Highland Park High School’s Math and Science team earned the first-place Sweepstakes Award at the Texas Math and Science Coaches Association (TMSCA) State Meet in San Antonio.
Highland Park bested 25 other teams at the competition March 18 to win the 5A Championship and the top spot in Math, Science, and Number Sense.
“For the TMSCA competition, this has definitely been our golden year,” said coach Charles Tillerson. “It just goes to show that Highland Park is not your standard curriculum.”
Though the students competed as a team, they worked on their own during the meets, completing timed tests based on their specialty. Many team members took home individual awards.
“Being a part of this team has been a mental workout for four years,” senior Robert Luo said. “To win as a team and place first as an individual during my senior year is very gratifying.”
With each student bringing a different level of understanding to topics such as physics and chemistry or calculus and number sense, team practices make for a collaborative learning environment.
“Seeing how these kids interact with each other definitely makes them stand out,” science coach Wenzen Chuang said. “They’ve found this niche where they can have their competitive juices flowing while still helping others succeed.”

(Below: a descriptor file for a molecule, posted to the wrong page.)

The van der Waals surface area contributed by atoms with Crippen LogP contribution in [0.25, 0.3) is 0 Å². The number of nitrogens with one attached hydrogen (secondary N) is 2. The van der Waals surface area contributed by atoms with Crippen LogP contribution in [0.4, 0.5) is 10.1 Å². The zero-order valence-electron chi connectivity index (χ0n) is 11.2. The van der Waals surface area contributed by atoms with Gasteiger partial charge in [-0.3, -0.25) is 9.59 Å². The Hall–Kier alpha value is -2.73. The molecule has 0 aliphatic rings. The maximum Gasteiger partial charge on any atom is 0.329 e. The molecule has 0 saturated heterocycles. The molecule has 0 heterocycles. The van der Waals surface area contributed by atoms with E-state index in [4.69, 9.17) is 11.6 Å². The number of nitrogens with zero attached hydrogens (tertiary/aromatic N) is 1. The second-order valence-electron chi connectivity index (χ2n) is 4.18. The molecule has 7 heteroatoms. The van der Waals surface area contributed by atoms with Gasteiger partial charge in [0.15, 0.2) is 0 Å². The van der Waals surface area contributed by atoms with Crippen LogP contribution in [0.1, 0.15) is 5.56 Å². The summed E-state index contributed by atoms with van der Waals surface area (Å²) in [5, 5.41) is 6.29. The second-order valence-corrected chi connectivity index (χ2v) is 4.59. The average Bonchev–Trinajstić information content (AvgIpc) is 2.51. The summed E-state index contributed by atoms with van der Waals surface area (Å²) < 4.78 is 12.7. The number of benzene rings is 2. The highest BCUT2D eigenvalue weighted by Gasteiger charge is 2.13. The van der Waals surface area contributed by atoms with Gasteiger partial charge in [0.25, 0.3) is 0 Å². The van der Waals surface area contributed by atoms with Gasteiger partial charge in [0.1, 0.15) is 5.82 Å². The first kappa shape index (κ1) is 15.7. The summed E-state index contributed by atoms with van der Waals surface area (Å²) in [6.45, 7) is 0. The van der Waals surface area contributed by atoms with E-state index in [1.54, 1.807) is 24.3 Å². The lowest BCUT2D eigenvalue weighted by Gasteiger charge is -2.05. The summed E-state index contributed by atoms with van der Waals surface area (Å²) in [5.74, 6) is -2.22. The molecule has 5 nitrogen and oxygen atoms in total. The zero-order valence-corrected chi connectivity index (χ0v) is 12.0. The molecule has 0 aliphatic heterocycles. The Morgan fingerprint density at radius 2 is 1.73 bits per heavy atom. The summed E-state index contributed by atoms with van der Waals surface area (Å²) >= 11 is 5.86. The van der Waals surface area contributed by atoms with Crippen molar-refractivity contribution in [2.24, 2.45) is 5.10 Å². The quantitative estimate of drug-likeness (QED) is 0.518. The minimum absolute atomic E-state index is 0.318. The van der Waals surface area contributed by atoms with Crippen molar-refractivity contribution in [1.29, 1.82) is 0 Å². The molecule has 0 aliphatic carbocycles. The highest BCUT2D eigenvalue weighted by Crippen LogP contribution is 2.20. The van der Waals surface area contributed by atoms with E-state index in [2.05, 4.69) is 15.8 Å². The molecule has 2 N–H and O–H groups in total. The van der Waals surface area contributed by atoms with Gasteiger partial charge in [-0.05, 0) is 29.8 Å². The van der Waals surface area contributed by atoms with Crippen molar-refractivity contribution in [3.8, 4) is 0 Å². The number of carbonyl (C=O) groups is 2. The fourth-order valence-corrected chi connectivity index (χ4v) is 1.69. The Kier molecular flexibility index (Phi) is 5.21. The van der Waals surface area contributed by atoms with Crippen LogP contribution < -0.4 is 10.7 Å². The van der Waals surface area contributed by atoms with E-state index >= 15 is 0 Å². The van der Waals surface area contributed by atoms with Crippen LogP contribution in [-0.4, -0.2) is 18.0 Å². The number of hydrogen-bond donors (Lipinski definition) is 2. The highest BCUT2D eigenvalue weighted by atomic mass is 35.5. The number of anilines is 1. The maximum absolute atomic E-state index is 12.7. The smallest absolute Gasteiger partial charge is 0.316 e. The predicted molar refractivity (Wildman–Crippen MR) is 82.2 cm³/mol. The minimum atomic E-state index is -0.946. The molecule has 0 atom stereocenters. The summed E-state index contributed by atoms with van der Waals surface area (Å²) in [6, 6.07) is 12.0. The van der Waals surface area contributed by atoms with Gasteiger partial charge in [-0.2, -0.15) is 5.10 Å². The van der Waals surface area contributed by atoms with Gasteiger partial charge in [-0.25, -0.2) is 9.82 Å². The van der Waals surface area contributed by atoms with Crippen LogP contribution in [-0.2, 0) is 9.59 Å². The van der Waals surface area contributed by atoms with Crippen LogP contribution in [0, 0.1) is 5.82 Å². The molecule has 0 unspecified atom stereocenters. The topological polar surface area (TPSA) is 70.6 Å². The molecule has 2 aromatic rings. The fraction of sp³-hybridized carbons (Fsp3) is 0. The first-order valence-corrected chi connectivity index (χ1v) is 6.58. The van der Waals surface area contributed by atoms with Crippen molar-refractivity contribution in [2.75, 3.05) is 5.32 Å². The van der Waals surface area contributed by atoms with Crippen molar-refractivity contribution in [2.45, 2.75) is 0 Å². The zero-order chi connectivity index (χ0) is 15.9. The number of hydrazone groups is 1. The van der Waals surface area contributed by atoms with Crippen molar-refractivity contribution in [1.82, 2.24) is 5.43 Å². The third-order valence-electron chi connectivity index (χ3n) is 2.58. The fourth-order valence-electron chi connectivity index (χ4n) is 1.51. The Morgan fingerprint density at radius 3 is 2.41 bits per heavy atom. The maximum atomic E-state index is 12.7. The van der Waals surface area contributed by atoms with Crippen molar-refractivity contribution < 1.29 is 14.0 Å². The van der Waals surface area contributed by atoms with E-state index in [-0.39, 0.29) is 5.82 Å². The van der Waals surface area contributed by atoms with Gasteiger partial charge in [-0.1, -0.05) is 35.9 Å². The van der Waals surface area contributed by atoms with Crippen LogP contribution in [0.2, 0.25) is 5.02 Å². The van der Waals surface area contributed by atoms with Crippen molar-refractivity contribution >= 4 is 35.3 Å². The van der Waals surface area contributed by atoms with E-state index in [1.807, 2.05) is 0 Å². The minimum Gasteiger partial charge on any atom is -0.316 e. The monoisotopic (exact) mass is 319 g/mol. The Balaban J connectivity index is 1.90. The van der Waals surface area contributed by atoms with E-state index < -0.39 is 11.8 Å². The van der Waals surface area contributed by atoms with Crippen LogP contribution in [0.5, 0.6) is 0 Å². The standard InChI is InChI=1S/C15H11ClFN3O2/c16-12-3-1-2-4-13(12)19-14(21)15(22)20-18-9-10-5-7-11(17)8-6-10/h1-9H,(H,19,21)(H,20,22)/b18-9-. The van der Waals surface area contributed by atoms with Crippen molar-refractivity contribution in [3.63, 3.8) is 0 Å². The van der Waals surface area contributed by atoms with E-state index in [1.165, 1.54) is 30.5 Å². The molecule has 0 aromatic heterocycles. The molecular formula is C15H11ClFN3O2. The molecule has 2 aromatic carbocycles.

Team members practice weekly to sharpen their skills for the frequent meets, which they attend each month.
“I love being a part of a team that shares a passion for academic contests like I do,” said senior Sandra Kong, who has been competing since sixth grade. “We want to do the best we can not just for ourselves, but for the school as well.”
Many of the students found their passion for math and science early on by competing in similar meets during middle school.
While being on the team offers up opportunities to face challenges and competitions, the biggest takeaway for these students is the prep it provides for when they head off to college. The rigor of the Highland Park curriculum mixed with the college-level questions they tackle each week is already giving students an edge as they prepare for life after high school.
“Being exposed to university-level subjects is helping us create the habits we’ll need to be successful in college,” Luo said.
As for what’s next for the team members, many will continue their education over the summer in math and science camps, while graduating seniors will be heading off to college in hopes of pursuing careers as mathematicians, professors, and doctors.